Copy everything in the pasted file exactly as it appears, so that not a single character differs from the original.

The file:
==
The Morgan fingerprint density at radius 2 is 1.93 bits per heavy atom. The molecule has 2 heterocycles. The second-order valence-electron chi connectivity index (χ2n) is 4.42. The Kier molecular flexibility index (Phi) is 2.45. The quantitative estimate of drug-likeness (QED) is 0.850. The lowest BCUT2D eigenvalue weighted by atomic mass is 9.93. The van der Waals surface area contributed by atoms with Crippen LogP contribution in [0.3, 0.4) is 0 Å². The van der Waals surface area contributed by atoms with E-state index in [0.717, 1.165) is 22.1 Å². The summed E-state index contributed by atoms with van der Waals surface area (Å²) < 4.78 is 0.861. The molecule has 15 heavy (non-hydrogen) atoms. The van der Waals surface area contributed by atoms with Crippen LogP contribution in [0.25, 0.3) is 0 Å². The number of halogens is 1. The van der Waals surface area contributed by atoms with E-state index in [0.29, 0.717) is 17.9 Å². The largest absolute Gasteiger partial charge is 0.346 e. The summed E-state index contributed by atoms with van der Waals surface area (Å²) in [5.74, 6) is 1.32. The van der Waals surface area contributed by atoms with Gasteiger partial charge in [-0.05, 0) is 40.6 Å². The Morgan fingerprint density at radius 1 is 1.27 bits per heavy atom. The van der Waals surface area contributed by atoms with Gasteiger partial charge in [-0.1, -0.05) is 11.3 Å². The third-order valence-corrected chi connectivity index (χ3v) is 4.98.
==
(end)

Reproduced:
The Morgan fingerprint density at radius 2 is 1.93 bits per heavy atom. The molecule has 2 heterocycles. The second-order valence-electron chi connectivity index (χ2n) is 4.42. The Kier molecular flexibility index (Phi) is 2.45. The quantitative estimate of drug-likeness (QED) is 0.850. The lowest BCUT2D eigenvalue weighted by atomic mass is 9.93. The van der Waals surface area contributed by atoms with Crippen LogP contribution in [0.3, 0.4) is 0 Å². The van der Waals surface area contributed by atoms with E-state index in [0.717, 1.165) is 22.1 Å². The summed E-state index contributed by atoms with van der Waals surface area (Å²) < 4.78 is 0.861. The molecule has 15 heavy (non-hydrogen) atoms. The van der Waals surface area contributed by atoms with Crippen LogP contribution in [0.25, 0.3) is 0 Å². The number of halogens is 1. The van der Waals surface area contributed by atoms with E-state index in [0.29, 0.717) is 17.9 Å². The largest absolute Gasteiger partial charge is 0.346 e. The summed E-state index contributed by atoms with van der Waals surface area (Å²) in [5.74, 6) is 1.32. The van der Waals surface area contributed by atoms with Gasteiger partial charge in [-0.05, 0) is 40.6 Å². The Morgan fingerprint density at radius 1 is 1.27 bits per heavy atom. The van der Waals surface area contributed by atoms with Gasteiger partial charge in [-0.1, -0.05) is 11.3 Å². The third-order valence-corrected chi connectivity index (χ3v) is 4.98.